Canada’s weirdest laws: it’s illegal to challenge someone to a duel

Despite the last known duel 250 years ago, Canada’s duelling law continues to remain on the books.
Despite the last known duel 250 years ago, Canada’s duelling law continues to remain on the books. (Photo: iStock)

Did you know that’s it’s illegal to challenge a person to a duel in Canada, even today? Yes, a duel as in “how dare you besmirch my honour, I challenge you to a duel with pistols (or swords) at dawn!”

See: Canada’s weirdest laws: You can be arrested for an 'immoral' theatrical performance

The Criminal Code of Canada states that it is illegal for a person to:

  • Challenge or attempt by any means to provoke another person to fight a duel;
  • Attempt to provoke a person to challenge another person to fight a duel; or
  • Accept a challenge to fight a duel.

Not only is it illegal but also it’s seen as a serious offence and can get a person up to two years in jail (not to mention the threat of being charged with aggravated assault or murder if you seriously injured or killed the other person). Then, of course, there is also the threat of dying.

In old duelling tradition, in order to signify someone has been challenged to a duel, the challenger would slap his glove across the face of the person he wanted to challenge. It’s not recommended today, as not only can you still find yourself being criminally charged with duelling but you could also be charged with assault to boot.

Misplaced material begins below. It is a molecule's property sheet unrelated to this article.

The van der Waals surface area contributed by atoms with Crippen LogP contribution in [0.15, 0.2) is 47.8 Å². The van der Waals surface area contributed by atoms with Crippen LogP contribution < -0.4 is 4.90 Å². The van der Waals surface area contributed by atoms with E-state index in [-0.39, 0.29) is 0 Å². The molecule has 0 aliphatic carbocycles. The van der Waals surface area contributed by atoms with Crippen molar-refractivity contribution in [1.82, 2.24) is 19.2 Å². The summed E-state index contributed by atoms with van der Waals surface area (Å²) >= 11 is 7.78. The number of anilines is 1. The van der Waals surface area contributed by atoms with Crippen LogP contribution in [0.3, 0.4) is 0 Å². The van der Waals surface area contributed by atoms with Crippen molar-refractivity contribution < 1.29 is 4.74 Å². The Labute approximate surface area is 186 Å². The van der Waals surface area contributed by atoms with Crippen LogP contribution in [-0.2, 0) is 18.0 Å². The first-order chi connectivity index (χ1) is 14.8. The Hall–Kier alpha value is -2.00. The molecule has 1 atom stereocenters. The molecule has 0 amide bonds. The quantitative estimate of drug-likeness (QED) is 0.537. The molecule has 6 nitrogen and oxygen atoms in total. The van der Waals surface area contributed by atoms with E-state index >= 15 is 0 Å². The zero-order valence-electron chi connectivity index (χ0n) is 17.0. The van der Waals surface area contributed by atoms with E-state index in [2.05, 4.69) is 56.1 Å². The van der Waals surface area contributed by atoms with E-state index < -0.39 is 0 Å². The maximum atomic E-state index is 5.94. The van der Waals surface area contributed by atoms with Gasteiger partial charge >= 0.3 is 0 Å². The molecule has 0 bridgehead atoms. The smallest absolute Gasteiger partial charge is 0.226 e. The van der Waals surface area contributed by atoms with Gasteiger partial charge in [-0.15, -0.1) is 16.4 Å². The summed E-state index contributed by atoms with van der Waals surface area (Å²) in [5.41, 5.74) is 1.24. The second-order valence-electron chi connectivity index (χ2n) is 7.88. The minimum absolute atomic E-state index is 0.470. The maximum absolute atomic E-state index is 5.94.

Duelling became popular in Europe during the mid-16th century and started to make its way to North America, despite it having been outlawed. The first known duel in Canada was fought in 1646 by way of swords and the last is estimated to have happened in the 18th century.

See: Canada’s weirdest laws: Did you know it’s illegal to steal oysters from oyster beds?

Despite that last known duel 250 years ago, Canada’s duelling law continues to remain a part of the Criminal Code.

Next time someone tries to slap your face with a glove, do yourself a favour and turn the other cheek.

Find a Lawyer